Idaho Falls Zoo is thrilled to announce the extraordinary birth of a male African lion cub, born on February 17, 2017 to first-time parents Kimani and Dahoma.
Because of the first successful birth, the advanced age of the parents, and the unique genetics of the couple, this adorable cub is extremely important to the captive African lion population in North American zoos.
In only 30 years, wild African lion numbers have declined a startling 40 percent. The new cub is an example of the important role Idaho Falls Zoo, as an accredited member of the Association of Zoos and Aquariums (AZA), plays in both local and global conservation efforts to save threatened and endangered species through a program known as the Species Survival Plan (SSP).
“Unfortunately, shortly after his birth, the cub had to be removed from his mom to be treated for a medical issue. We are pleased to report that he has completely recovered and is almost ready to be returned to his mother,” states Zoo Veterinarian Dr. Rhonda Aliah.
Lions are the most social of the cat species, and sociability is incredibly important for behavioral and psychological reasons. Young cubs rely on other members of their pride to teach them how to be adult lions. A cub that has been away from his parents is at risk for not being easily accepted back into the pride and could be injured or killed when reintroduced.
Extensive conversations with staff, the AZA and other zoo professionals explored all possible options for the cub. “Everyone agreed that the only option available was to keep the cub at the Idaho Falls Zoo and eventually reintroduce him to his parents,” states Aliah.
Although reintroducing this genetically valuable cub to his parents is essential for his development, the process is not simple or straightforward. To lessen the risk, the cub will return to his mother when he is bigger and more mobile.
A lion manager from the Denver Zoo who has experience with conducting these types of reintroductions and who serves as an advisor to the AZA’s lion SSP will be onsite during reintroduction. The lion manager will help interpret behaviors and guide zoo staff and the cub during what will be a very stressful and potentially dangerous, but extremely developmentally important, time in the cub’s life.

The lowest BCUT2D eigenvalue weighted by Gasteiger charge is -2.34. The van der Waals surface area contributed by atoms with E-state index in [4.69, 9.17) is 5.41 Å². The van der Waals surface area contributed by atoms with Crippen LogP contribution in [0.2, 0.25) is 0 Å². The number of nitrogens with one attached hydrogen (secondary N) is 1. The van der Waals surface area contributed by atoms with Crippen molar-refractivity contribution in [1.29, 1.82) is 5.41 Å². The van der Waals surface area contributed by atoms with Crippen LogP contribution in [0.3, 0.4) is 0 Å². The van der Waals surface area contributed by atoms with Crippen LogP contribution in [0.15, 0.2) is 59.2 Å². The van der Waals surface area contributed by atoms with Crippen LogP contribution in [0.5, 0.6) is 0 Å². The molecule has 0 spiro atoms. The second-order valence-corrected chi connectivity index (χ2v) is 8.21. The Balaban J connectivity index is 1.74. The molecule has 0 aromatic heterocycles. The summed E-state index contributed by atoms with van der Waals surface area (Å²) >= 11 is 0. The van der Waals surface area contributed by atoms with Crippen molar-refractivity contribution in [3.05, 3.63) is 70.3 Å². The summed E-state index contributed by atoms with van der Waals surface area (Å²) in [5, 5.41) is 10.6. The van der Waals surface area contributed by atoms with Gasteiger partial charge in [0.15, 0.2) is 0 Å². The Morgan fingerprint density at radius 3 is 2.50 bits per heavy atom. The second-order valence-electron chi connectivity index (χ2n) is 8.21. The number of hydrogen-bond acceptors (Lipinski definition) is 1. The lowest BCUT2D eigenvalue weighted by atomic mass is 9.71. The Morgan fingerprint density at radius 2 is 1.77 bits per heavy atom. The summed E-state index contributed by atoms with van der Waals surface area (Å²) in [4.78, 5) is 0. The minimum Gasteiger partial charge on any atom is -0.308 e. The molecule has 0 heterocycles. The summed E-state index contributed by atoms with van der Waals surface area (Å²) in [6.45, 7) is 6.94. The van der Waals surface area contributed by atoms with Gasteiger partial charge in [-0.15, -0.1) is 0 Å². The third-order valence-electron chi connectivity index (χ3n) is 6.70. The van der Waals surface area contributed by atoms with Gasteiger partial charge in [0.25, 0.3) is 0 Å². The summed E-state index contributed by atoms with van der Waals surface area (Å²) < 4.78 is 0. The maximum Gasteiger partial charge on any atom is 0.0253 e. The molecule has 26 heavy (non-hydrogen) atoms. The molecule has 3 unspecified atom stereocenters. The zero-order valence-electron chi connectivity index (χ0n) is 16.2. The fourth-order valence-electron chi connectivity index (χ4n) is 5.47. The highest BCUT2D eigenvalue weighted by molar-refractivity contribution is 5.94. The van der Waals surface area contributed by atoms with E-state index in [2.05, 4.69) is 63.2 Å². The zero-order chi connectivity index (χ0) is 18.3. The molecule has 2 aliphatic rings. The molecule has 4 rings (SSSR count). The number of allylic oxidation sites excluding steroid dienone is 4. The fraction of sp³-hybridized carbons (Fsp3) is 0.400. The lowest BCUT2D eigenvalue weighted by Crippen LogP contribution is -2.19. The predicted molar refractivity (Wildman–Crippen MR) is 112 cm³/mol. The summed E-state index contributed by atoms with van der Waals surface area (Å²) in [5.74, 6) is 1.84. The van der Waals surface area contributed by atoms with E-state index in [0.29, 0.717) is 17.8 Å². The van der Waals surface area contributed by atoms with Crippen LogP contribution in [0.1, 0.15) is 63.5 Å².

In the meantime, the lion cub needs to be socialized. So, how do you keep a lion cub social without being around other lions? Meet Justice, another new member of the zoo family.
Justice is a not a lion, but a domestic dog. To be exact, she is a Great Pyrenees with wonderful mothering instincts. Two-year-old Justice is a rescue dog that has had at least one litter of puppies. Upon rescue, representatives with the Humane Society of the Upper Valley found her alone caring for her puppies as well as a weak sheep. Her puppies have all been rehomed, and now Justice has a new role – nursemaid to a rambunctious two-month old lion cub.
Zoo Curator, Darrell Markum explains, “An important aspect of animal development, particularly with baby carnivores, is having an adult animal teach ‘animal etiquette.’ This includes not biting other animals hard enough to injure them, and not using your claws to climb on your elders. Justice is a very patient teacher.” The use of domestic dogs to raise young carnivores is an accepted practice in modern zoos given this unique situation. Justice and the cub are getting to know one another in the zoo’s CHC Animal Health Care Hospital.
The duo will be on exhibit periodically starting next week as the weather improves. “The birth of this amazing cub is vitally important to the future of captive lions, and the birth happening right here in Idaho Falls in your zoo,” states Zoo Executive Director David Pennock. “We’re eager, given the unique circumstances he’s encountered in his young life, to see what the cub’s future holds.”
The tentative plan is for the cub and Justice to be on exhibit daily between 10:00 a.m. and 3:00 p.m. Please note the times will be subject to change to ensure the safety and health of the animals. For up-to-date information, fun sneak peeks of playful antics of this unique pairing, as well as a schedule of when the new cub and Justice will be on exhibit, follow the Idaho Falls Zoo on Facebook, Instagram and on the zoo website.
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Spring and summer recreation enthusiasts can now learn about a myriad of recreation activities, community events, youth & adult programs and sports in the recently released 2017 Discover Idaho Falls Parks and Recreation Guide. More than 25,000 copies will be distributed to local businesses, the state building, city facilities and in our FREE distribution racks located at Sunnyside Park, Community Park, the Idaho Falls Zoo, Japanese Friendship Gardens, Idaho Falls Library, Wes Deist Aquatic Center, Ryder Park, Civitan Plaza and multiple locations along the River Walk.
Media Note: For more information or to schedule an interview with zoo staff, contact Public Information Officer, Kerry Hammon.